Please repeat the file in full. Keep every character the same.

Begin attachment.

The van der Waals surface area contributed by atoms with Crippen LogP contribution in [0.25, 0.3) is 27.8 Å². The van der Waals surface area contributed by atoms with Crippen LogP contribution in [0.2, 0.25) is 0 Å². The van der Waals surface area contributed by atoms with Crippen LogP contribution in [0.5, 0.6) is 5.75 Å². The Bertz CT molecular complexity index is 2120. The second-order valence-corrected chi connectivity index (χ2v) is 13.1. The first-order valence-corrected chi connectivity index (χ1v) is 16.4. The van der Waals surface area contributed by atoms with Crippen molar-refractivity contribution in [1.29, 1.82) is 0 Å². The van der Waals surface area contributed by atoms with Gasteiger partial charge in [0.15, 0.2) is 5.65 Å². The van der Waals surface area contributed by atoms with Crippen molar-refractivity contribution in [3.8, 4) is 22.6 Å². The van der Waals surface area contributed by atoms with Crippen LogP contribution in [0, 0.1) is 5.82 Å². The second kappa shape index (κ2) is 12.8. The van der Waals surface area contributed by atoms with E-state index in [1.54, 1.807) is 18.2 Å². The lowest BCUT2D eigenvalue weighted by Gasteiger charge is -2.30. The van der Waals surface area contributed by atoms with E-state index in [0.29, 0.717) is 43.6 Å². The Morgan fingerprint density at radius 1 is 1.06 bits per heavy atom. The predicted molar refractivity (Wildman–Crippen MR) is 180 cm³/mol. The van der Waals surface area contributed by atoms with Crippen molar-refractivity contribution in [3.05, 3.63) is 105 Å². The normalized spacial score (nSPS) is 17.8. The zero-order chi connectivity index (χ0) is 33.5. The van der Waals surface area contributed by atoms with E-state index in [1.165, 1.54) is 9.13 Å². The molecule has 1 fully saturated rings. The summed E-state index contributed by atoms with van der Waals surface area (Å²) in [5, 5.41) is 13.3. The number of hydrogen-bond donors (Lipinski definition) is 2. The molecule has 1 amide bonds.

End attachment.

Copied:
The van der Waals surface area contributed by atoms with Crippen LogP contribution in [0.25, 0.3) is 27.8 Å². The van der Waals surface area contributed by atoms with Crippen LogP contribution in [0.2, 0.25) is 0 Å². The van der Waals surface area contributed by atoms with Crippen LogP contribution in [0.5, 0.6) is 5.75 Å². The Bertz CT molecular complexity index is 2120. The second-order valence-corrected chi connectivity index (χ2v) is 13.1. The first-order valence-corrected chi connectivity index (χ1v) is 16.4. The van der Waals surface area contributed by atoms with Crippen molar-refractivity contribution in [1.29, 1.82) is 0 Å². The van der Waals surface area contributed by atoms with Gasteiger partial charge in [0.15, 0.2) is 5.65 Å². The van der Waals surface area contributed by atoms with Crippen molar-refractivity contribution in [3.8, 4) is 22.6 Å². The van der Waals surface area contributed by atoms with Crippen LogP contribution in [0, 0.1) is 5.82 Å². The second kappa shape index (κ2) is 12.8. The van der Waals surface area contributed by atoms with E-state index in [1.54, 1.807) is 18.2 Å². The lowest BCUT2D eigenvalue weighted by Gasteiger charge is -2.30. The van der Waals surface area contributed by atoms with E-state index in [0.29, 0.717) is 43.6 Å². The Morgan fingerprint density at radius 1 is 1.06 bits per heavy atom. The predicted molar refractivity (Wildman–Crippen MR) is 180 cm³/mol. The van der Waals surface area contributed by atoms with Crippen molar-refractivity contribution in [3.05, 3.63) is 105 Å². The normalized spacial score (nSPS) is 17.8. The zero-order chi connectivity index (χ0) is 33.5. The van der Waals surface area contributed by atoms with E-state index in [1.165, 1.54) is 9.13 Å². The molecule has 1 fully saturated rings. The summed E-state index contributed by atoms with van der Waals surface area (Å²) in [5, 5.41) is 13.3. The number of hydrogen-bond donors (Lipinski definition) is 2. The molecule has 1 amide bonds.